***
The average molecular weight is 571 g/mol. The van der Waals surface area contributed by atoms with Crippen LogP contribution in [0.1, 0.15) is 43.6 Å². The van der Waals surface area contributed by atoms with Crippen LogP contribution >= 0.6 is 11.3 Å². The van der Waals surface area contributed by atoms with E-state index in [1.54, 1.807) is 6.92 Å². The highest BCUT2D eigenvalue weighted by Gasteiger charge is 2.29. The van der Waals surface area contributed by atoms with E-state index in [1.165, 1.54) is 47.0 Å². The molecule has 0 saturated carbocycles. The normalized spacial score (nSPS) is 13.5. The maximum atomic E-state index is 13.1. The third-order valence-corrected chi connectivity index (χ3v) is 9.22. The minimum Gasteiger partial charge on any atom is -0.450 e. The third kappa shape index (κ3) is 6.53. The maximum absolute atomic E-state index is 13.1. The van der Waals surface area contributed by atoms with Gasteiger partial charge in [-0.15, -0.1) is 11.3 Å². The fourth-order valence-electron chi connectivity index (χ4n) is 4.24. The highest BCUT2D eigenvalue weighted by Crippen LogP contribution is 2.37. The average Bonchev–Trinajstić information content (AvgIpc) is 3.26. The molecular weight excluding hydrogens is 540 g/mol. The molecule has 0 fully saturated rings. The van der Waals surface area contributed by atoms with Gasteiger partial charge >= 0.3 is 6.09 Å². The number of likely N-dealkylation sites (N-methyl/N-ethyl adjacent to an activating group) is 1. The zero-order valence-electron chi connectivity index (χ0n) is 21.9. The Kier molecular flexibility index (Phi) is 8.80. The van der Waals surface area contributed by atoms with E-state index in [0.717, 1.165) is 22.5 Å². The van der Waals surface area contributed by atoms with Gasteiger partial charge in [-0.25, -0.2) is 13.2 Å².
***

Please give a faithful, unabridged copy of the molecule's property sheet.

The average molecular weight is 571 g/mol. The van der Waals surface area contributed by atoms with Crippen LogP contribution in [0.1, 0.15) is 43.6 Å². The van der Waals surface area contributed by atoms with Crippen LogP contribution >= 0.6 is 11.3 Å². The van der Waals surface area contributed by atoms with E-state index in [1.54, 1.807) is 6.92 Å². The highest BCUT2D eigenvalue weighted by Gasteiger charge is 2.29. The van der Waals surface area contributed by atoms with E-state index in [1.165, 1.54) is 47.0 Å². The molecule has 0 saturated carbocycles. The normalized spacial score (nSPS) is 13.5. The maximum atomic E-state index is 13.1. The third-order valence-corrected chi connectivity index (χ3v) is 9.22. The minimum Gasteiger partial charge on any atom is -0.450 e. The third kappa shape index (κ3) is 6.53. The maximum absolute atomic E-state index is 13.1. The van der Waals surface area contributed by atoms with Gasteiger partial charge in [-0.15, -0.1) is 11.3 Å². The fourth-order valence-electron chi connectivity index (χ4n) is 4.24. The highest BCUT2D eigenvalue weighted by Crippen LogP contribution is 2.37. The average Bonchev–Trinajstić information content (AvgIpc) is 3.26. The molecular weight excluding hydrogens is 540 g/mol. The molecule has 0 fully saturated rings. The van der Waals surface area contributed by atoms with Gasteiger partial charge >= 0.3 is 6.09 Å². The number of likely N-dealkylation sites (N-methyl/N-ethyl adjacent to an activating group) is 1. The zero-order valence-electron chi connectivity index (χ0n) is 21.9. The Kier molecular flexibility index (Phi) is 8.80. The van der Waals surface area contributed by atoms with E-state index in [0.717, 1.165) is 22.5 Å². The van der Waals surface area contributed by atoms with Gasteiger partial charge in [-0.25, -0.2) is 13.2 Å².